Huddled haphazardly on the outskirts of Pietermaritzburg, South Africa, there is a sprawling slum where about 55 000 people squash into 5000 mostly one-room "houses". The ablution facilities are an outside toilet and one tap in the yard. Children sleep in rows on the floor. Some households are run by children whose older family members have died of AIDS. Unemployment is rife and often children have to manage on one small meal a day, or even none at all.
Several high school boys volunteered to give up their precious Friday afternoons to go and play with them. With the world in such a mess and so many people in desperate need, they wanted to make a positive difference in some small way.
They started with a family where there was only a disabled unemployed grandmother, trying to cope with raising 10 grandchildren. They took crayons, pictures for them to colour in, soccer balls, cricket bats and music to dance to.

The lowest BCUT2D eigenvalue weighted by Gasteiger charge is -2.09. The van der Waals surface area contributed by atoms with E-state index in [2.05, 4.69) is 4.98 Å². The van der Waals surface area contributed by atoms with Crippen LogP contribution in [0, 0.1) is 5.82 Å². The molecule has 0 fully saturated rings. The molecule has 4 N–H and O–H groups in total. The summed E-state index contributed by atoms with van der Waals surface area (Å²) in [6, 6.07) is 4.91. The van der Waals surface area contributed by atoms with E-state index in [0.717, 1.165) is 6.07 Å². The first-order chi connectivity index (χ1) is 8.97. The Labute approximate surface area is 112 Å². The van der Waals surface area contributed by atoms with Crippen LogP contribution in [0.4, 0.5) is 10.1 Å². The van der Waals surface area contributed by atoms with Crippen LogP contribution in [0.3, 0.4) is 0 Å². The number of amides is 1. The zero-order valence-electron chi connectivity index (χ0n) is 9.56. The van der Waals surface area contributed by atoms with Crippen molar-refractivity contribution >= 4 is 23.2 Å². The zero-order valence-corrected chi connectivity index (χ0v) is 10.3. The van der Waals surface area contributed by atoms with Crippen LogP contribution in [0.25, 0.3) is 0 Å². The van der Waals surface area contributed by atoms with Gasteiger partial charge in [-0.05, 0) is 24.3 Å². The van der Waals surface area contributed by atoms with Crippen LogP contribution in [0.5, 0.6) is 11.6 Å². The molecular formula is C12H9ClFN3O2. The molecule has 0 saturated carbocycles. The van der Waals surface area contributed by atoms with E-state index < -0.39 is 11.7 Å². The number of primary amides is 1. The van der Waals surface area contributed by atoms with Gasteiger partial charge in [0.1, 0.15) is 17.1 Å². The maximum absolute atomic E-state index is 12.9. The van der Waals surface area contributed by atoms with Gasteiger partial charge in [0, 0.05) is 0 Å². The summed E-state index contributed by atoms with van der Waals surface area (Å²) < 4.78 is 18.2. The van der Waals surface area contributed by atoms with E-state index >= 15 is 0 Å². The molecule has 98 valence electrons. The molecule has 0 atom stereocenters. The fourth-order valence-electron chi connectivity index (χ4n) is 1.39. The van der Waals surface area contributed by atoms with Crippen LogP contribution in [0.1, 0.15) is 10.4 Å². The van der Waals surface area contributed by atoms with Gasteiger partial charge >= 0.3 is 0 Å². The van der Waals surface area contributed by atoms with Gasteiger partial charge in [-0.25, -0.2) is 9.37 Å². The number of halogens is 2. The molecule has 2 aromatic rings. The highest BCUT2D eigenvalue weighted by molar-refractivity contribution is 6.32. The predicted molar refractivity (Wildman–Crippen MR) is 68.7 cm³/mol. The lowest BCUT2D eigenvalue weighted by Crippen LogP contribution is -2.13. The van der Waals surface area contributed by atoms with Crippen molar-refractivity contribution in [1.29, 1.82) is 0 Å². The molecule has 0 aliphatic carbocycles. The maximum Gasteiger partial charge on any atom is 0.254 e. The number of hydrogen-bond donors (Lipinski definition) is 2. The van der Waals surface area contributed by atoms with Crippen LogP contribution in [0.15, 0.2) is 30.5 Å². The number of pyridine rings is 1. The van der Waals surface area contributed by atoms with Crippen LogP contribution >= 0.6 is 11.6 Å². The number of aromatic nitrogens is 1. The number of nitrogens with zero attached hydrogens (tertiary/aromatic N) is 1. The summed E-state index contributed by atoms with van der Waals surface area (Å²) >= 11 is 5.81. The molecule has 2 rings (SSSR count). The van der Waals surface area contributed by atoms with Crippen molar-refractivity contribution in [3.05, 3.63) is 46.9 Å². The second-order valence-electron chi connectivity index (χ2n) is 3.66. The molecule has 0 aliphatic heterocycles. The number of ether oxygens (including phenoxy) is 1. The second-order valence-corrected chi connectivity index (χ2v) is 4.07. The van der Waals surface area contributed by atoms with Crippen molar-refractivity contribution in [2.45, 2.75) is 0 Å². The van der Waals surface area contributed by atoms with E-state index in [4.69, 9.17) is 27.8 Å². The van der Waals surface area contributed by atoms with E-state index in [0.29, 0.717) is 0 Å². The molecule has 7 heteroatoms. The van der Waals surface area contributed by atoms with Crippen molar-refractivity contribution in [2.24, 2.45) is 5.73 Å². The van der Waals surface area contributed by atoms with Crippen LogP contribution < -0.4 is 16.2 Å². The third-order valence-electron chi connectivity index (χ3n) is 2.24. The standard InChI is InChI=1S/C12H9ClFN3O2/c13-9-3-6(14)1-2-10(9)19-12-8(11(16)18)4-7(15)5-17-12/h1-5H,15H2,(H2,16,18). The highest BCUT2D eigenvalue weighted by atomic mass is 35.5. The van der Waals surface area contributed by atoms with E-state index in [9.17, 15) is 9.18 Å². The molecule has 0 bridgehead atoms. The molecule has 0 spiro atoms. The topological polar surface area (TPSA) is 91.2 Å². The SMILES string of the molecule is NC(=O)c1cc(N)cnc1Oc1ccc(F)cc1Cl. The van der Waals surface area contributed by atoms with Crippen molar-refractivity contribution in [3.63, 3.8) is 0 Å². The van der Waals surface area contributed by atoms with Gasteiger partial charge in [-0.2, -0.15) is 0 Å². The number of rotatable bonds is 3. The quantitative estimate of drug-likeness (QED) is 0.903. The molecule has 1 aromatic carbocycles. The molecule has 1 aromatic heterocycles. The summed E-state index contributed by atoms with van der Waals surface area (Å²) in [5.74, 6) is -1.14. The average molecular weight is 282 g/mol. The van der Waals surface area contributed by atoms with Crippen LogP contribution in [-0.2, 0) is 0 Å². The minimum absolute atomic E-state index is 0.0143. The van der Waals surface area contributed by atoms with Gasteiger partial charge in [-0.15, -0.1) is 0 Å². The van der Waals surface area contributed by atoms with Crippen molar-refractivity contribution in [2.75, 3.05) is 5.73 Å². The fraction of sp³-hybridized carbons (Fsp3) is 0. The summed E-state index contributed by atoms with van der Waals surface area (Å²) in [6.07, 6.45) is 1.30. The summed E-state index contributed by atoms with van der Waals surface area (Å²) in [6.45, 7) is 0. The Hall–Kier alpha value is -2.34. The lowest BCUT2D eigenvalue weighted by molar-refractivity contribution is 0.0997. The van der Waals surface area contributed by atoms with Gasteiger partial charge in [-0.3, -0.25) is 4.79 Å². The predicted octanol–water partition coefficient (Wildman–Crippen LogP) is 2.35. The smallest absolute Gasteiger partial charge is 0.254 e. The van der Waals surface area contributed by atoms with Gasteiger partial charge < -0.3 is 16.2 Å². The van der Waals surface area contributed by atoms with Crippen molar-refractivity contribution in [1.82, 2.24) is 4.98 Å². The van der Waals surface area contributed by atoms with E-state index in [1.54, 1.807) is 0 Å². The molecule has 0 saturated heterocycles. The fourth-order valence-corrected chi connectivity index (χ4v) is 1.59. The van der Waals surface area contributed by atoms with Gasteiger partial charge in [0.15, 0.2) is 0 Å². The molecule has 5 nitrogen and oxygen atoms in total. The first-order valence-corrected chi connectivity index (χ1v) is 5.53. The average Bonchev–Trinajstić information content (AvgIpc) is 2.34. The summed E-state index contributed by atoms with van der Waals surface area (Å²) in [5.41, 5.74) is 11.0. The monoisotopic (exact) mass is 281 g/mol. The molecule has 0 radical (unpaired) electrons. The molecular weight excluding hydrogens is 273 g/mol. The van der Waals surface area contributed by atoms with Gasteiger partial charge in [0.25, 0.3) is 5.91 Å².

Soon many other children in the area joined in, and the visits became highlights for them. As the bus struggled its way up the narrow rutted dirt road to the house, they started running, waving and cheering. What especially warmed my heart was seeing those typical modern teenage boys picking up the littlies and hugging them, and constantly trying to think of more ways to help them.
When they realised that the children were hungry, they started taking fruit and sandwiches. For their caring, for the corner they brightened, I salute those special boys.